Risk Management



When to Report “Free Servicing” of Patients to Data Bank

 By Paul Weber, JD

Argus, July, 1995

Occasionally, a patient may ask an ophthalmologist to waive or refund a fee following a poor clinical outcome or a perceived poor clinical outcome. These situations, sometimes called “free servicing,” are in some instances reportable to the National Practitioner Data Bank (Data Bank). They also may raise legal and insurance coverage issues, which go beyond the scope of this article.

Recently, the Data Bank changed and clarified some of its reporting requirements regarding fee waivers and refunds. Waiving a fee or choosing not to bill a patient should not be reported to the Data Bank.

For example, if a patient with a documented history of asthma and allergies has a severe reaction to a topical medication and is willing to accept waiver of the fee as “settlement,” that waiver is not reportable to the Data Bank. Likewise, if the practitioner waives a fee or chooses not to bill a patient for services relating to repair or treatment of a complication, that also is not reportable.

However, a fee waiver may not actually “settle” a claim unless the patient signs a binding release of claims. Before drafting such a release, seek the advice of your liability carrier because releases can compromise liability insurance coverage. In many cases, an informal (non-binding) fee waiver can help defuse a litigious situation.

A fee refund is somewhat more complicated for reporting purposes. If an individual practitioner makes a refund out of personal funds, it is not reportable to the Data Bank. However, if a corporate entity (including solo incorporated practitioners) makes a refund, that payment is reportable to the Data Bank unless the refund is made solely on behalf of the entity, such as a hospital, clinic or group practice. Always consult with an attorney or your insurance carrier to distinguish whether a refund is being made on behalf of an entity or an individual practitioner.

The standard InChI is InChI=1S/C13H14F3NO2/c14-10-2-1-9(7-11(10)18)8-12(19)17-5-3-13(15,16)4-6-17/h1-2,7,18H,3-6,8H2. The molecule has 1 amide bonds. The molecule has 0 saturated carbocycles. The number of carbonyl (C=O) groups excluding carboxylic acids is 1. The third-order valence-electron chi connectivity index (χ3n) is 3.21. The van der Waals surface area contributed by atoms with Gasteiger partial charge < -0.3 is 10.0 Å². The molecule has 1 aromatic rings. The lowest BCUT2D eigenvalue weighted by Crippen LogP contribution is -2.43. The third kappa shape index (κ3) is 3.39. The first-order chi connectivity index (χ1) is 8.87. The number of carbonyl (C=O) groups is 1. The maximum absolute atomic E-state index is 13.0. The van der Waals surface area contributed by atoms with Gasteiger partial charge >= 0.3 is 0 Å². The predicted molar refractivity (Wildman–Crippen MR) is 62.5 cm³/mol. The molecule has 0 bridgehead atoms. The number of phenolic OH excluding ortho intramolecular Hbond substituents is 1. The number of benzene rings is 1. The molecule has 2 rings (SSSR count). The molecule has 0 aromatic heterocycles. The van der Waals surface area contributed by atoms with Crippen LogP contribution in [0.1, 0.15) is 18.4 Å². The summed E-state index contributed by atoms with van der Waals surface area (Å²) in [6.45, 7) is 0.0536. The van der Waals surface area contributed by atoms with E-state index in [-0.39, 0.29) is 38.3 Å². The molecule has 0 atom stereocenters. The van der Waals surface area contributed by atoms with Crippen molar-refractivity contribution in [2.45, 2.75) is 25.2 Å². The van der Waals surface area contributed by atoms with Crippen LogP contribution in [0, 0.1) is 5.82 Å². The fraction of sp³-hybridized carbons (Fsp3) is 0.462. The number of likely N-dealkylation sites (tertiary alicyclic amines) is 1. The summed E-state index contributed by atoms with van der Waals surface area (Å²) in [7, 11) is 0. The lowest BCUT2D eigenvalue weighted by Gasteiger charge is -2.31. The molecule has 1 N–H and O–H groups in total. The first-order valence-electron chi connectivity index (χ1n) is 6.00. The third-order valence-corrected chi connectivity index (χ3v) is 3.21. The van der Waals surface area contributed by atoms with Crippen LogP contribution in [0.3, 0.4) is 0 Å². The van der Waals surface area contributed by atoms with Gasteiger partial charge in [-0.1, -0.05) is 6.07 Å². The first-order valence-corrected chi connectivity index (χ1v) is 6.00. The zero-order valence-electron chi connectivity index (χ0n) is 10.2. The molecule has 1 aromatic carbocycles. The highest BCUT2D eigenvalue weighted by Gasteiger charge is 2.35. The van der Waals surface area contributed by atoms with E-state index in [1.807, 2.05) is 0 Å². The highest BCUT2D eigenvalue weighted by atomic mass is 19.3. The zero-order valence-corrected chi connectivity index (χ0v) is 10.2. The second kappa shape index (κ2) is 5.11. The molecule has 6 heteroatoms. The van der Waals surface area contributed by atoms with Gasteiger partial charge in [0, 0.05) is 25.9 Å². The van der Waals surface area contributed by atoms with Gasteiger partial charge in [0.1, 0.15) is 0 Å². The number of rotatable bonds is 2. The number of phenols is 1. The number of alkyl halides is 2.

Finally, a refund of a fee paid by an entity (not out of personal funds) is reportable only if the refund arises from a written complaint or claim demanding monetary payment for damages. The written complaint must be based on the ophthalmologist’s provision of, or failure to provide, health care services. A written complaint or claim includes the filing of a lawsuit for medical negligence or simply a letter from a patient or the patient’s attorney demanding money for damages related to the practitioner’s provision of health care services. However, if the patient orally demands and receives a refund, this does not have to be reported to the Data Bank. As with a fee waiver, a fee refund may not actually “settle” a claim, but it may help defuse a litigious situation.

For more information, call the Data Bank Help Line, 800-767-6732. OMIC insureds may call the OMIC Risk Management Hotline, 800-562-OMIC, ext. 4, for more information about the Data Bank reporting requirements and other issues affecting their practice.

 

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